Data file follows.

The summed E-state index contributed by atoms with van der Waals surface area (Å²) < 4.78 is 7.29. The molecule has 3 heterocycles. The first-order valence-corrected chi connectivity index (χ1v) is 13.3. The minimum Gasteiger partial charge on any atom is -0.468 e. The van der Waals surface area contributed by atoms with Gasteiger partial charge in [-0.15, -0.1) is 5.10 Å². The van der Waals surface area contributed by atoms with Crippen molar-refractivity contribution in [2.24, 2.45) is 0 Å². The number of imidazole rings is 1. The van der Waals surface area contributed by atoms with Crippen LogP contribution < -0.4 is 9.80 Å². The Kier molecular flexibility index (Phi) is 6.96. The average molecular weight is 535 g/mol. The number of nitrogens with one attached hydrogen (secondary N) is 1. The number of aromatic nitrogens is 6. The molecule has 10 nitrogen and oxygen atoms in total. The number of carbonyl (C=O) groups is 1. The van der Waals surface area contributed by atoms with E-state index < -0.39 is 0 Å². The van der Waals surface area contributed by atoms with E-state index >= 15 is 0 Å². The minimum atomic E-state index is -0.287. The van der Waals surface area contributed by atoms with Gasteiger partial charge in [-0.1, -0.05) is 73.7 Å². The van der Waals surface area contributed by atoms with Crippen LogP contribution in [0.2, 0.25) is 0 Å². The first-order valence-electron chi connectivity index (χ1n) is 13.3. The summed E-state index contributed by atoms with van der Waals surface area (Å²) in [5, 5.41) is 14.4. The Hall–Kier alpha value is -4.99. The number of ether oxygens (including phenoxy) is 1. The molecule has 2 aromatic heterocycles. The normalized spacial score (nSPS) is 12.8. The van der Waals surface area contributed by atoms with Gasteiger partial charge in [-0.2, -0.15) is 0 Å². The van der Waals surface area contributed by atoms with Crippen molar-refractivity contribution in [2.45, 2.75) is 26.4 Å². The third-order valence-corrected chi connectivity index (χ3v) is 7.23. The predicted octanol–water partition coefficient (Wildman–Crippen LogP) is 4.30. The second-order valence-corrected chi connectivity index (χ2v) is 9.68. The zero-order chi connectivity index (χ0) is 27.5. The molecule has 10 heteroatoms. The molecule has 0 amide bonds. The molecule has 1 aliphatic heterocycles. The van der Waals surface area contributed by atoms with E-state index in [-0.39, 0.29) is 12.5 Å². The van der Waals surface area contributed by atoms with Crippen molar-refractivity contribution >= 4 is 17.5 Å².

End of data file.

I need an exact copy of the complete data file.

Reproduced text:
The summed E-state index contributed by atoms with van der Waals surface area (Å²) < 4.78 is 7.29. The molecule has 3 heterocycles. The first-order valence-corrected chi connectivity index (χ1v) is 13.3. The minimum Gasteiger partial charge on any atom is -0.468 e. The van der Waals surface area contributed by atoms with Gasteiger partial charge in [-0.15, -0.1) is 5.10 Å². The van der Waals surface area contributed by atoms with Crippen molar-refractivity contribution in [2.24, 2.45) is 0 Å². The number of imidazole rings is 1. The van der Waals surface area contributed by atoms with Crippen LogP contribution < -0.4 is 9.80 Å². The Kier molecular flexibility index (Phi) is 6.96. The average molecular weight is 535 g/mol. The number of nitrogens with one attached hydrogen (secondary N) is 1. The number of aromatic nitrogens is 6. The molecule has 10 nitrogen and oxygen atoms in total. The number of carbonyl (C=O) groups is 1. The van der Waals surface area contributed by atoms with E-state index < -0.39 is 0 Å². The van der Waals surface area contributed by atoms with E-state index >= 15 is 0 Å². The minimum atomic E-state index is -0.287. The van der Waals surface area contributed by atoms with Gasteiger partial charge in [-0.1, -0.05) is 73.7 Å². The van der Waals surface area contributed by atoms with Crippen LogP contribution in [0.2, 0.25) is 0 Å². The first-order valence-electron chi connectivity index (χ1n) is 13.3. The summed E-state index contributed by atoms with van der Waals surface area (Å²) in [5, 5.41) is 14.4. The Hall–Kier alpha value is -4.99. The number of ether oxygens (including phenoxy) is 1. The molecule has 2 aromatic heterocycles. The normalized spacial score (nSPS) is 12.8. The van der Waals surface area contributed by atoms with Gasteiger partial charge in [-0.2, -0.15) is 0 Å². The van der Waals surface area contributed by atoms with Crippen molar-refractivity contribution in [2.45, 2.75) is 26.4 Å². The third-order valence-corrected chi connectivity index (χ3v) is 7.23. The predicted octanol–water partition coefficient (Wildman–Crippen LogP) is 4.30. The second-order valence-corrected chi connectivity index (χ2v) is 9.68. The zero-order chi connectivity index (χ0) is 27.5. The molecule has 10 heteroatoms. The molecule has 0 amide bonds. The molecule has 1 aliphatic heterocycles. The van der Waals surface area contributed by atoms with E-state index in [-0.39, 0.29) is 12.5 Å². The van der Waals surface area contributed by atoms with Crippen molar-refractivity contribution >= 4 is 17.5 Å².